Offseason work included taking time with a software application that simulates what the three-time Pro Bowl passer sees on the field and helps him make quicker, smarter decisions.
Like he doesn’t do that already. But every little bit helps.
“It was real fascinating to see the technology,” Luck said after Monday morning’s walk-through practice at Anderson University training camp. “As a Stanford alum, proud that something like that is taking place in the football department in the football virtual reality lab there, but it was really cool, really cool to see.”
STRIVR was created by fellow former Stanford player Derek Belch, who is now Cardinal quality control coach. He told Luck about it while the quarterback was working out at his alma mater.
“Derek Belch, who graduated the year before I got there, I actually got his locker and all of his practice gear because he was No. 12 before me at Stanford and was a GA on the staff after I left,” Luck said, “I go back there and work out, a bunch of guys do, and we were talking up in the office and he showed me.”
Luck sees everything as it appears on the field, not animation, but real players coming at him as he tries to locate receivers down the field.
“It’s real footage, so imagine you’re literally standing in practice and the camera captures the real footage and you can go through the play with real players,” Luck said. “It’s not simulated or animated in that sense.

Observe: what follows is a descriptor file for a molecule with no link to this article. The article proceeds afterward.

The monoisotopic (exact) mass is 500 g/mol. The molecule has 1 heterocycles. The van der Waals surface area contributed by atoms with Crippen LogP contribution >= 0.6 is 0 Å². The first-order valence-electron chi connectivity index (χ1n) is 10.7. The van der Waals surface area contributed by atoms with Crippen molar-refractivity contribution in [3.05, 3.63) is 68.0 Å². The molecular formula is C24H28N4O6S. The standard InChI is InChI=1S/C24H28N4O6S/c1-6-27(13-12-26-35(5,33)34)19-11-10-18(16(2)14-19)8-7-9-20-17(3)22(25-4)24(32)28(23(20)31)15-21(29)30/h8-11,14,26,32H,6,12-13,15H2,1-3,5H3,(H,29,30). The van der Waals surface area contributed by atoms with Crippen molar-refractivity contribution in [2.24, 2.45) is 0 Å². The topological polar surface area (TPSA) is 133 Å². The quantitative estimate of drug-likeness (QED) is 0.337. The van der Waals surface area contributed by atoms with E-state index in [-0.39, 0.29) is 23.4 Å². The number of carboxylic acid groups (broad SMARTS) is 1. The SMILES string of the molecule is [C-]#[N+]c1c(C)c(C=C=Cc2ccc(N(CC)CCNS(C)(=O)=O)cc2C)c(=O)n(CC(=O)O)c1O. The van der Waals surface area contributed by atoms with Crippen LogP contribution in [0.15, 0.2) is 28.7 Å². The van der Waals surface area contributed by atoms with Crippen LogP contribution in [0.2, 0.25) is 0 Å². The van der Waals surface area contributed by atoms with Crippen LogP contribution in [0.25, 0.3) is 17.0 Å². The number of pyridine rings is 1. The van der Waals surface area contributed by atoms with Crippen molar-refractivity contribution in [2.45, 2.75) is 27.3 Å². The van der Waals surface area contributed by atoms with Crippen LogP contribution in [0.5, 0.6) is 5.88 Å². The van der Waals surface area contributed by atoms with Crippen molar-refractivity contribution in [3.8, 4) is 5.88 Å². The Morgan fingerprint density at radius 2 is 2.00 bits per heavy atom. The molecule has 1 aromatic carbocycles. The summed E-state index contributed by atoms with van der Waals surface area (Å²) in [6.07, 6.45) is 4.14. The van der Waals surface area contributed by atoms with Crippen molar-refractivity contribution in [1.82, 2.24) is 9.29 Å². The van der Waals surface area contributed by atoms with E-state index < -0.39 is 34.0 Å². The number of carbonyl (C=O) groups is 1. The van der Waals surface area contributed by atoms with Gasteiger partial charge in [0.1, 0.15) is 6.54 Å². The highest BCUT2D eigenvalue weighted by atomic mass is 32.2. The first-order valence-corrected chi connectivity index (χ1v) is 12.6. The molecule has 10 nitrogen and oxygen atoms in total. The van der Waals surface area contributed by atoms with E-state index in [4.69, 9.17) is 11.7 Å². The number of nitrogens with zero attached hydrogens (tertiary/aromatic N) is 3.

“Another tool to prepare as a quarterback, to prepare as a running back for protection, for the defensive side of the ball, I think it will have a lot of impact,” Luck said.
Stanford implemented the application for its last three games of the 2014 season. And interest in this type of technology is spreading.
The Colts are entering their second year in teaming up with the U.S. Army on a similar application, GoArmy EDGE, which also helps athletes learn their playbooks and mentally practice their assignments in a virtual environment.
“Following its implementation last year, we received tremendous feedback from our coaching staff and players," Colts general manager Ryan Grigson said in a recent team release. “Preparation is a critical factor for success in our sport so it made perfect sense to team up with the Army, an organization that truly epitomizes preparedness. This program utilizes the same technology that our brave servicemen and women use to prepare themselves when they are called to action. I believe this ‘app’ can help revolutionize the way coaches at any level across the country prepare and develop their players for the gridiron.”
Luck intends to use Stanford’s STRIVR again.
“Yeah, absolutely,” he said. “I think anything that can give you an edge as a quarterback, you’re going to check it out.”
Phillip B. Wilson can be found on Twitter (@pwilson24), Facebook and Google+.